Filter:
Show Hide
Ex: author name, topic, etc.
Ex: author name, topic, etc.
By Topic
Show Hide
  • Expanded
  • Expanded
  • Expanded
  • Expanded
  • Expanded
  • Expanded
  • Expanded
  • Expanded
By Region
Show Hide
  • Expanded
  • Expanded
  • Expanded
  • Expanded
  • Expanded
  • Expanded
By Type
Show Hide
By Date
Show Hide

To support Stanford students working in the area of contemporary Asia, the Shorenstein Asia-Pacific Center is offering research assistant positions for the duration of the 2023 summer quarter, a predoctoral fellowship for the duration of the 2023-24 academic year, and a Diversity Grant that funds research activities by students from underrepresented minorities.

A new paper by Michelle Mello and colleagues at Stanford and Yale outlines the "fair inclusion score," which ranks pharmaceutical companies on their inclusion of racial and ethnic minoritized groups, women, and the elderly in clinical trials.

In the class “Technology, Innovation, and Great Power Competition,” students across disciplines work in teams and propose their detailed solutions to active stakeholders in the technology and national security sectors.

In the class “Technology, Innovation, and Great Power Competition,” students across disciplines work in teams and propose their detailed solutions to active stakeholders in the technology and national security sectors.

Authors: Josh A. Goldstein, Girish Sastry, Micah Musser, Renée DiResta, Matthew Gentzel, Katerina Sedova

SIO releases its annual report summarizing its first three years of research, teaching and policy and laying the path for the years to come.

In this cross-sectional study of nearly 800,000 U.S. participants aged 5 to 17 years with family income under 200% of the federal poverty threshold, researchers found that higher family income was significantly associated with a lower prevalence of diagnosed infections, mental health disorders, injury, asthma, anemia, and substance use disorders and lower 10-year mortality.

In this cross-sectional study of nearly 800,000 U.S. participants aged 5 to 17 years with family income under 200% of the federal poverty threshold, researchers found that higher family income was significantly associated with a lower prevalence of diagnosed infections, mental health disorders, injury, asthma, anemia, and substance use disorders and lower 10-year mortality.

Blogs

Pitfalls analyzing emerging events on Twitter

From a missed phone call in Moscow to becoming the lead U.S. negotiator of the New START Treaty, scholars like Rose Gottemoeller demonstrate the importance of collaboration between scholars in academic institutions and policymakers in government.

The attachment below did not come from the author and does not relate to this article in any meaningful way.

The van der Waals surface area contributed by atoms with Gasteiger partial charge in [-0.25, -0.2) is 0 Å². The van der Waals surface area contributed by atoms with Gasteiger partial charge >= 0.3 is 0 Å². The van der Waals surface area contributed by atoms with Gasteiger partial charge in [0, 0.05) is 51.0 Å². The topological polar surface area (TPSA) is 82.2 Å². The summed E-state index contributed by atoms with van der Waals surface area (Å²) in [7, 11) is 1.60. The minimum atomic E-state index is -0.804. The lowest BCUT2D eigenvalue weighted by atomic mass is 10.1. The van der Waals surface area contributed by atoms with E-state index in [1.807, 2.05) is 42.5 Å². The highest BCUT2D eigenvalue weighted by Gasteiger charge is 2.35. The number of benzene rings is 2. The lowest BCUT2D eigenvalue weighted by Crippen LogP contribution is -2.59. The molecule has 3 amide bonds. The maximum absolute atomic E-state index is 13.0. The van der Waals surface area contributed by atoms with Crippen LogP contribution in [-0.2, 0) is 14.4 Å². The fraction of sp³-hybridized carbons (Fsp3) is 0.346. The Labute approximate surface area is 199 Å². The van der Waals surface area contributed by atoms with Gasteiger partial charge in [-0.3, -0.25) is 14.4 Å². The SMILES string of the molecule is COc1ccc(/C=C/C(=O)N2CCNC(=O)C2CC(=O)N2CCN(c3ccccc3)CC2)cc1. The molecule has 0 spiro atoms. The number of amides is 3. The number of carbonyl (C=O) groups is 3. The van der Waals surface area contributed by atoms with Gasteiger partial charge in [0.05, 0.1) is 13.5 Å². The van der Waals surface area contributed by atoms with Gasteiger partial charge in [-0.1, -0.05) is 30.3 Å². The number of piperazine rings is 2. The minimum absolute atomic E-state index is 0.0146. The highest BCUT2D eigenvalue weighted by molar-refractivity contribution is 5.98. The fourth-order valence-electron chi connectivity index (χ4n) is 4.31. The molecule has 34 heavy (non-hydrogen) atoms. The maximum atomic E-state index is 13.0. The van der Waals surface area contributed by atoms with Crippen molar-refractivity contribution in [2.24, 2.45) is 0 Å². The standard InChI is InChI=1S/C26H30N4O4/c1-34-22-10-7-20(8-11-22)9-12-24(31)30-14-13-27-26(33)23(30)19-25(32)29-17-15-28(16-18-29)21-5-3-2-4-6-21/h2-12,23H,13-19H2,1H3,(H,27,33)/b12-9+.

No one really knows what Elon Musk’s company is doing to free speech. (From The Atlantic)

Alex Laplaza ('20), Abuzar Royesh ('20), and Amélie-Sophie Vavrovsky ('22), alumni of the Ford Dorsey Master's in International Policy have been recognized for their impacts on global social issues and venture capital.

A rare three-way exchange of liver transplants in Pakistan was made possible with a new algorithm developed by Stanford Health Policy PhD student Alex Chan. The transaction was one of the world’s first documented three-way liver exchanges and the first to use a new liver exchange algorithm that finds optimal matches from a pool of candidates.

In Science magazine, Stanford researchers Megan Palmer and David Relman are among co-authors recommending a reset of U.S. and global policy
to address the gaps and challenges of current guidance.

This fall, APARC brought together scholars and policy experts to examine the security competition that has come to define an era from the perspectives of Asian nations.

Sponsored by Stanford University’s Shorenstein Asia-Pacific Research Center, the annual award recognizes outstanding journalists and journalism organizations for excellence in coverage of the Asia-Pacific region. News editors, publishers, scholars, and organizations focused on Asia research and analysis are invited to submit nominations for the 2023 award through February 15.

Health economist Maria Polyakova conducts detailed analysis of the first-year impact of the COVID-19 pandemic among people based on their race and ethnicity, employment and education.

Adrienne Sabety is an assistant professor at Stanford Health Policy. Her work includes a large, 14-month study in collaboration with the Department of Health and Mental Hygiene in New York City targeting barriers to accessing health care for uninsured, undocumented immigrants. The Center for Innovation in Global Heath spoke with her about this work, and how undocumented immigrants—and society more broadly—benefit when access to primary, preventive care is expanded.

Steven Pifer and Francis Fukuyama join Michael McFaul on the World Class podcast to discuss Ukraine’s progress in the war, Crimea’s strategic importance, and the ongoing need for Western support in the conflict.

Research by Petra Persson and Maya Rossin-Slater on health inequality finds wealthy Black mothers and infants fare worse than the poorest white mothers and infants.

Statin-associated muscle symptoms are common and may lead to discontinuation of indicated statin therapy. So cardiologist Mark Hlatky and colleagues conducted a randomized, placebo-controlled, double-blind clinical trial of vitamin D supplementation.

The Suntory Foundation recognizes Tsutsui, the Henri H. and Tomoye Takahashi Professor and Senior Fellow in Japanese Studies at the Shorenstein Asia-Pacific Research Center, for his book 'Human Rights and the State.'

Top